Telemachus 0002

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This is what we in the business call an “establishing shot.”  It shows us where the story is about to begin–a little round tower overlooking the sea.

The tower is called a Martello Tower. It’s a real place, and Joyce really lived there for about a week in September of 1904. They were built by the British early in the 19th century, when they feared a French invasion of Ireland. It’s now the James Joyce Museum, run by a wonderful guy named Robert Nicholson. [By the way, if you go to Dublin and ask for the Martello tower, you will get blank stares. There are many Martello towers on the coast of Ireland, especially the southeast coast.][Also, do not confuse the James Joyce Museum with the James Joyce Centre.] The museum is the tower. The Centre is in downtown Dublin & has more going on in terms of programs & activity.]

When I first saw a picture of the tower I was surprised by how stubby it was. Less phallic than you’d think, but not beyond the realm of physiological phenomena.

If you are lucky enough to go to the Joyce Museum and see the view from the top, you’ll notice that you have a great view of Dun Laoghaire (pron. “Dunleary”) , the primary ferry terminal for Dublin, the primary departure point for voyages from (and to) Ireland. So–a castle overlooking the sea: Hamlet. A castle with a view a port for leaving the island: the Odyssey. And it ties out to a moment Joyce’s life, and a moment in Irish history as well. A perfect “overdetermined” multiple overlaying of the personal, the literary, the historical… and we haven’t even talked about the religious elements… and we’re just getting started!

 

View this page of the Comic

Reader’s Guide for I: Telemachus

Dramatis Personae for I: Telemachus

7 thoughts on “Telemachus 0002

    • Great shot from the Joyce Centre. Thanks. It would fit perfectly in the “Eat at Davy Byrne’s” section of our House of Keyes, where you can feel free to post more any time you like.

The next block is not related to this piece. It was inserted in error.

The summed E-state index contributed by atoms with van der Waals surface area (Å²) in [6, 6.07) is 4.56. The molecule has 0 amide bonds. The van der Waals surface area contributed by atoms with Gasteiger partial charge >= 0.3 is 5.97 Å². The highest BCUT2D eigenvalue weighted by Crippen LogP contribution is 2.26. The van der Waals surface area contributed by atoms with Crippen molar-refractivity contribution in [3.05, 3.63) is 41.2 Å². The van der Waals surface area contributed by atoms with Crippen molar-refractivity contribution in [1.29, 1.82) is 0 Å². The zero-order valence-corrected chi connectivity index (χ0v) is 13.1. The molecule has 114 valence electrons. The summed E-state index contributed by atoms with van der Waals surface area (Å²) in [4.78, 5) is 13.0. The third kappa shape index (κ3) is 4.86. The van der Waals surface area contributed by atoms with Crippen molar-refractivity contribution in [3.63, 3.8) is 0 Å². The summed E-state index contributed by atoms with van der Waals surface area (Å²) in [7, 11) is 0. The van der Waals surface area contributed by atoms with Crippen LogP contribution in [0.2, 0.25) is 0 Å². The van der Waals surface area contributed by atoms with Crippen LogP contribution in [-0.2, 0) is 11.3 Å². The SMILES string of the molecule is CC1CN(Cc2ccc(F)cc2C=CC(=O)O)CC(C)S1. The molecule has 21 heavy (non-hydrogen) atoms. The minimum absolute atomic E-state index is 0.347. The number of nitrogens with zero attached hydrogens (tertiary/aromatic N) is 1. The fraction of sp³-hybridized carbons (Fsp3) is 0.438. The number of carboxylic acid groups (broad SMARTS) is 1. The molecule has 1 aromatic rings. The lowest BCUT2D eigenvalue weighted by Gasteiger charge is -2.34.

The figure making water (are you sure it wasn’t tea?) on your head is a great segue into a response to your comment about Rob’s rendering of Stephen on page 0005 of the comic. As you probably know, that’s a reproduction of the famous photo of Joyce taken by Constantine P. Curran. You’ll notice that Stephen’s expression bears a resemblance to Joyce’s facial expression in the photo…

      Here’s a larger version of the photo.

  1. Voilà ce que l’on appelle, en jargon cinématographique, un « plan de situation ». Il montre le point de départ de l’histoire : une petite tour ronde surplombant la mer.

    La tour porte le nom de tour Martello. Cet endroit existe vraiment, et Joyce y a réellement séjourné environ une semaine, en septembre 1904. De telles tours furent érigées au début du 19ème siècle par les Britanniques, qui craignaient une invasion française en Irlande. Cette tour Martello abrite aujourd’hui le Musée James Joyce, dirigé par un type merveilleux, Robert Nicholson. (Au fait, si vous allez à Dublin et demandez à voir la tour Martello, on va vous regarder avec de grands yeux tout ronds. Il y a beaucoup de tours Martello le long des côtes irlandaises, surtout au sud-est. De même, ne confondez pas le Musée James Joyce avec le Centre James Joyce. Le premier, c’est la tour. Le second est situé en ville, et propose un programme plus étoffé et davantage d’activités).